Two critical ingredients for significant tornadoes include Helicity and CAPE. Helicity increases as the wind direction changes with height and the wind speed increasing with height. When it comes to tornado forecasting, it is the lower troposphere that is examined the most critically such as between the surface and 3 kilometers. A significant wind direction change with height, veering of wind with height, strong wind speeds and wind speeds increasing with height between the surface and 3 km in the lower troposphere lead to high values of Storm Relative Helicity in the lower troposphere. CAPE gives an indication of the updraft strength potential. The region of CAPE that is most important to tornado forecasting is the amount of CAPE between the surface and 3 km above the surface (lower troposphere). This is termed the 0 to 3 km CAPE. Larger CAPE values contribute to stronger updraft speeds.

Significant tornadoes can be more likely when there is a combination of both significant Helicity and significant CAPE. The delicate balance between these two factors helps determine if significant tornadoes occur. An index has been created that helps show the balance between total storm relative humidity and total CAPE. This index is called the Energy Helicity Index (EHI). A general guide to interpret EHI values is given below keeping in mind that this is just a general guidance based on accurate data and an accurate analysis of the severe weather situation. As with any index value, there are exceptions and pitfalls:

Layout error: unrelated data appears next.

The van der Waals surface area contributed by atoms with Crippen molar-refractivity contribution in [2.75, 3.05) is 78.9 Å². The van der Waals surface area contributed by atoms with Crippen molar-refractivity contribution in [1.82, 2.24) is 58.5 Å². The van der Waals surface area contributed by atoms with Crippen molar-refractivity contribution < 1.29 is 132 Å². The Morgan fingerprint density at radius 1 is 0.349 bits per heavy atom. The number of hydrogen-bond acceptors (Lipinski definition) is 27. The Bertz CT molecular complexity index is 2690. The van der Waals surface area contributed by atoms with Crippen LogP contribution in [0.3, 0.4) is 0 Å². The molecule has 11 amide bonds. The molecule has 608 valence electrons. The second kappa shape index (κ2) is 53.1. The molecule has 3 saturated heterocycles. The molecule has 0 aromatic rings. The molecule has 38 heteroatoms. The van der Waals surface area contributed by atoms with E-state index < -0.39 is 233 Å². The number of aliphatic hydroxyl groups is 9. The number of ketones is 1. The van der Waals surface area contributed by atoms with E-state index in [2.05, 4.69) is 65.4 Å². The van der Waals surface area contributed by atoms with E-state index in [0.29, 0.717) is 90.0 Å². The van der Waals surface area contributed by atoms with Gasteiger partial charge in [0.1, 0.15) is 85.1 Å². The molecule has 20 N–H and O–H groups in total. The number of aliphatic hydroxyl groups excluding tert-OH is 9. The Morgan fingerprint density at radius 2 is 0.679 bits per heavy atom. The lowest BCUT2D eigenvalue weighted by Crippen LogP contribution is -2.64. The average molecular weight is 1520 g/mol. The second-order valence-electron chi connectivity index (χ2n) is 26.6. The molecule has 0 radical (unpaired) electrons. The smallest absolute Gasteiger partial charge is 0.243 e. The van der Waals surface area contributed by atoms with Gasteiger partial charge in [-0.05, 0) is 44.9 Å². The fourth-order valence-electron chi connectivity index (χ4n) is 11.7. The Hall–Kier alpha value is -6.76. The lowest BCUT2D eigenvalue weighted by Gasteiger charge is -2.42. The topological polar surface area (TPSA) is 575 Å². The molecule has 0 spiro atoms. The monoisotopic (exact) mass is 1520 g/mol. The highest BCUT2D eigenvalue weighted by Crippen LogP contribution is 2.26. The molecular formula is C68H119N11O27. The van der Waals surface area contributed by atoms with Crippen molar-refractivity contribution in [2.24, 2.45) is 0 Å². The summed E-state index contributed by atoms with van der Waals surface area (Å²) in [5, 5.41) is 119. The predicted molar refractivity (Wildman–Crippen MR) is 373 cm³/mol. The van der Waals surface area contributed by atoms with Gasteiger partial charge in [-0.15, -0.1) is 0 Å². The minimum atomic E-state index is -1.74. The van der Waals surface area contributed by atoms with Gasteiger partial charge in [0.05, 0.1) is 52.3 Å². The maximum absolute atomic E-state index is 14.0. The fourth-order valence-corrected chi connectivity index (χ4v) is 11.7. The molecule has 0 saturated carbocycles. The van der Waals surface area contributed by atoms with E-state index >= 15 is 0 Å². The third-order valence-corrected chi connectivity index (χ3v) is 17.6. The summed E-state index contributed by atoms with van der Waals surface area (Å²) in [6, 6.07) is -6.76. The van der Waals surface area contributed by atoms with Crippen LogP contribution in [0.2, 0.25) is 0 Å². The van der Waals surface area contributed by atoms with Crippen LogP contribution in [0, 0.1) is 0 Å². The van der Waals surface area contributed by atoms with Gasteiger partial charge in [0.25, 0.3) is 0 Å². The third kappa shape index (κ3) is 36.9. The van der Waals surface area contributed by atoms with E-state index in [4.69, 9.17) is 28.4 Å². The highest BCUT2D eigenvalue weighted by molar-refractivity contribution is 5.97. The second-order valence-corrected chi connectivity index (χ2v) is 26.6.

EHI > 1: Supercell potential
EHI from 1 to 5: strong tornadoes possible
EHI > 5: Violent tornadoes possible

The diagram below shows a visual of how Helicity and CAPE can be examined on a Skew-T sounding. Note that both the Helicity and CAPE are only being examining in the lower troposphere since this is the location that is most critical for tornado development. Note on this diagram that there is a significant amount of CAPE between the surface and 3 km. This helps ensure the strong updraft strength will begin closer to the surface where there is also better access to heat and moisture. The strong winds and the turning of the wind with height from the surface to 3 km contribute to strong Helicity values. Of significant importance is the overlap between the turning of the strong wind speed with height along with the CAPE in the lower troposphere. This will contribute to a twisting motion imparted upon the strong updraft. This increases the likelihood of significant tornadoes in the updraft region of a supercell.